Many clients contact us knowing they require a Polo shirt, Shirt, Jacket or Coverall, that needs to be a particular colour with particular features and styling. However, what we find, is that they don’t really know whether embroidery or print would be the better option for them on their chosen item of clothing.

We thought we’d go through this briefly to help guide those out there who could do with a little more information.

Is Embroidery Best For Your Workwear Logo?

Embroidery is the most common method of logo application requested. This is perhaps because it has been around for so long and is considered the traditional tried and tested method. 

Furthermore, it’s hard wearing, easy to wash and offers a standout quality image on clothing. 

On the flip side, embroidery can be an expensive method if you’re only purchasing a small number of uniforms. 

This is because a new embroidery image or logo requires digitising (the design is translated into a format which allows the embroidery machine to create your logo). 

The average price for digitising a logo or image is around £20.00. Additionally, using large logos can be expensive because embroidery is predominantly priced on stitch count. The bigger the logo, the higher number of stitches. The higher number of stitches means a higher price.

Maybe Print Is Better For Your Needs?

When we consider print we firstly need to consider that there are a number of different methods of printing a logo or image onto a garment - so always ask your supplier what method is being used. 

The benefits of print are that it offers a crisp clean application of your logo regardless of size. Embroidering small text isn’t always clear, whereas the size range in print is limitless providing, of course, the logo or image file has been provided in the correct, high resolution .eps format.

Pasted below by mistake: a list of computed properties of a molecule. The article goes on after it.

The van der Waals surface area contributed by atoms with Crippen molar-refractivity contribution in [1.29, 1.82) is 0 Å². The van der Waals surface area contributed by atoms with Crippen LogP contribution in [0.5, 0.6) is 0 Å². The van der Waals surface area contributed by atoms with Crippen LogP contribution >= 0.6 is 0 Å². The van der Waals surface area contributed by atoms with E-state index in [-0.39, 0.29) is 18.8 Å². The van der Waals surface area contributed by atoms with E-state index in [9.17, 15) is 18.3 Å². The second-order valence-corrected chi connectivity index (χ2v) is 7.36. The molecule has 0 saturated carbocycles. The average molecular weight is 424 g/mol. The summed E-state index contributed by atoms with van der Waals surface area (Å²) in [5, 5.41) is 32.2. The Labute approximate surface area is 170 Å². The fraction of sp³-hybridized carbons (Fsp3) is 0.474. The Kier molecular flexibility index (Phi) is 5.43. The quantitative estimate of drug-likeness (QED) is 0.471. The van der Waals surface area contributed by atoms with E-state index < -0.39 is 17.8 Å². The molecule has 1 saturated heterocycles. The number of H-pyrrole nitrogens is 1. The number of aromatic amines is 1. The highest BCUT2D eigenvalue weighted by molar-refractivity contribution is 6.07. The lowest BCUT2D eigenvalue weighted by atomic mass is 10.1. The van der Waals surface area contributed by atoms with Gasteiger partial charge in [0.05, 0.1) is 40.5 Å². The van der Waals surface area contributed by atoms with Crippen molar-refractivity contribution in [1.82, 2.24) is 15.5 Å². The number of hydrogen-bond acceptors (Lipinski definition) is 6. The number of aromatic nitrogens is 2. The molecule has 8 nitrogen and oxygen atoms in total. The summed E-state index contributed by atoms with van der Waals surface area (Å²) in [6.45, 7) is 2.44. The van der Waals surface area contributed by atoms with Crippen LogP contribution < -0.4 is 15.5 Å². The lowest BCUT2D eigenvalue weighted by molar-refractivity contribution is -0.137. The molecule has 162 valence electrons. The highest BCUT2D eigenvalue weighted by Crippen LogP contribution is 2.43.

Additionally, if using digital print there are no setup charges and so no minimum order requirements.

On low numbers, digital print wins over embroidery. 

However, it's worth considering that there are setup charges on screen printing and the price increases per colour used. As for durability, print is also durable providing you take care not to iron over the logo and wash as per supplier's instruction. 

Print can fade and wear perhaps quicker than embroidery, but providing its applied to the garment correctly this won’t be any time too soon so it's still worth considering print as your choice of logo application. 

Made your choice?

The best way to find out which method to use is to provide your logo to your workwear supplier and discuss what type of garment you’re applying your logo too, as this is another important factor to consider. 

Each logo is different and so the pro’s and con’s of each method can also depend on the logo in question.